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From Jan Lehnardt <>
Subject Re: Why MD5 is used for hashes, also about non-deterministic IDs.
Date Thu, 17 Nov 2011 23:22:47 GMT
Thanks Randall :)

On Nov 17, 2011, at 23:57 , Randall Leeds wrote:

> On Wed, Nov 16, 2011 at 09:46, Alex Besogonov <> wrote:
>> On Tue, Nov 15, 2011 at 4:23 PM, Randall Leeds <> wrote:
>>>> Remember that the _rev value is derived from the contents of the
>>>> documents, all the bytes of all attachments and values from previous
>>>> revisions. Stock MD5 preimage attacks are of of much simpler form
>>>> (finding a Y such that MD5(Y)=X for some desired X). Also that you
>>>> would have to arrange for the same number of updates as well, since
>>>> the number at the front is incremented on each successful update.
>>> Also remember that the contents would have to parse as JSON, so that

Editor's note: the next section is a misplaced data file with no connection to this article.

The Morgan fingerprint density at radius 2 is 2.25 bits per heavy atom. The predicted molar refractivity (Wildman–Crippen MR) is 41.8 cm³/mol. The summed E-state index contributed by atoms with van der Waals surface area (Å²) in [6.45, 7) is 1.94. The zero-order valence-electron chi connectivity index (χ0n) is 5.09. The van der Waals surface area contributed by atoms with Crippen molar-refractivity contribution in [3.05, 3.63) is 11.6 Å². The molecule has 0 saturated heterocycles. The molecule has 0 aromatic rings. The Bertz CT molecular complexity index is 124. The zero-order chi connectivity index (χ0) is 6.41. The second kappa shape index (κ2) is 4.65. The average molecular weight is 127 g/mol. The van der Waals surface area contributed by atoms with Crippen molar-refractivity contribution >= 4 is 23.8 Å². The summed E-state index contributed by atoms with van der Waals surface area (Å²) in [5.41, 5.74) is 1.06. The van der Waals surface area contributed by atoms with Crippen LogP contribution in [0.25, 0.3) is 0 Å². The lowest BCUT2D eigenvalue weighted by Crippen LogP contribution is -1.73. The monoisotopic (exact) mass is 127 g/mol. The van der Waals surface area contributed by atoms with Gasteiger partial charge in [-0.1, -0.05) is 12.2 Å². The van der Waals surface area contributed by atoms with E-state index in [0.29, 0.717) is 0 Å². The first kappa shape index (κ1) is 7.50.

>>> restricts this search space even further.
>> Not really. Binary representation of JSON is used to calculate the hash.
>> So I can make a document like this:
>> ===
>> {
>>  "aa" : "xxxxxxxxxxxxxx.....[several thousands x's]"
>> }
>> ===
>> And use the large 'xxx...x' string as a scratch area for my attack. I don't
>> even need to bother with quoting issues because CouchDB is going to
>> unquote everything during JSON parsing. And there are no other hash
>> codes to work around (working around even two MD5s at the same time
>> is much harder).
>> That's about the best possible case for an attacker.
> This "attack", though, is still pretty hard, and, I think, not an